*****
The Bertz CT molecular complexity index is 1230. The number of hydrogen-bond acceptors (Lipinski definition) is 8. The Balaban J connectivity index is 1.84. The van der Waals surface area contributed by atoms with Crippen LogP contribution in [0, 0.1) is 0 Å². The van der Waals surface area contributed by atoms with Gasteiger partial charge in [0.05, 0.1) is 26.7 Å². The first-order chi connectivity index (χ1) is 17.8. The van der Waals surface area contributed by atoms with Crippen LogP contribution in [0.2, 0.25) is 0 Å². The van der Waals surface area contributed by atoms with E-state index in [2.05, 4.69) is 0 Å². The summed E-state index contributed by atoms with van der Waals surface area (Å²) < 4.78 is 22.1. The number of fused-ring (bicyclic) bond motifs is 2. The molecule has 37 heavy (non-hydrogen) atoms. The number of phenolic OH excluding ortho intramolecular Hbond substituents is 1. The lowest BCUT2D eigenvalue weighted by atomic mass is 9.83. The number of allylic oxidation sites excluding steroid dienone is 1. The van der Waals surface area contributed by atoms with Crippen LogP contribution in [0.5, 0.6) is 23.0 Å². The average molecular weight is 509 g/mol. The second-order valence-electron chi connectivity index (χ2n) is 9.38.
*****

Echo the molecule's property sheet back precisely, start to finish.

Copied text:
The Bertz CT molecular complexity index is 1230. The number of hydrogen-bond acceptors (Lipinski definition) is 8. The Balaban J connectivity index is 1.84. The van der Waals surface area contributed by atoms with Crippen LogP contribution in [0, 0.1) is 0 Å². The van der Waals surface area contributed by atoms with Gasteiger partial charge in [0.05, 0.1) is 26.7 Å². The first-order chi connectivity index (χ1) is 17.8. The van der Waals surface area contributed by atoms with Crippen LogP contribution in [0.2, 0.25) is 0 Å². The van der Waals surface area contributed by atoms with E-state index in [2.05, 4.69) is 0 Å². The summed E-state index contributed by atoms with van der Waals surface area (Å²) < 4.78 is 22.1. The number of fused-ring (bicyclic) bond motifs is 2. The molecule has 37 heavy (non-hydrogen) atoms. The number of phenolic OH excluding ortho intramolecular Hbond substituents is 1. The lowest BCUT2D eigenvalue weighted by atomic mass is 9.83. The number of allylic oxidation sites excluding steroid dienone is 1. The van der Waals surface area contributed by atoms with Crippen LogP contribution in [0.5, 0.6) is 23.0 Å². The average molecular weight is 509 g/mol. The second-order valence-electron chi connectivity index (χ2n) is 9.38.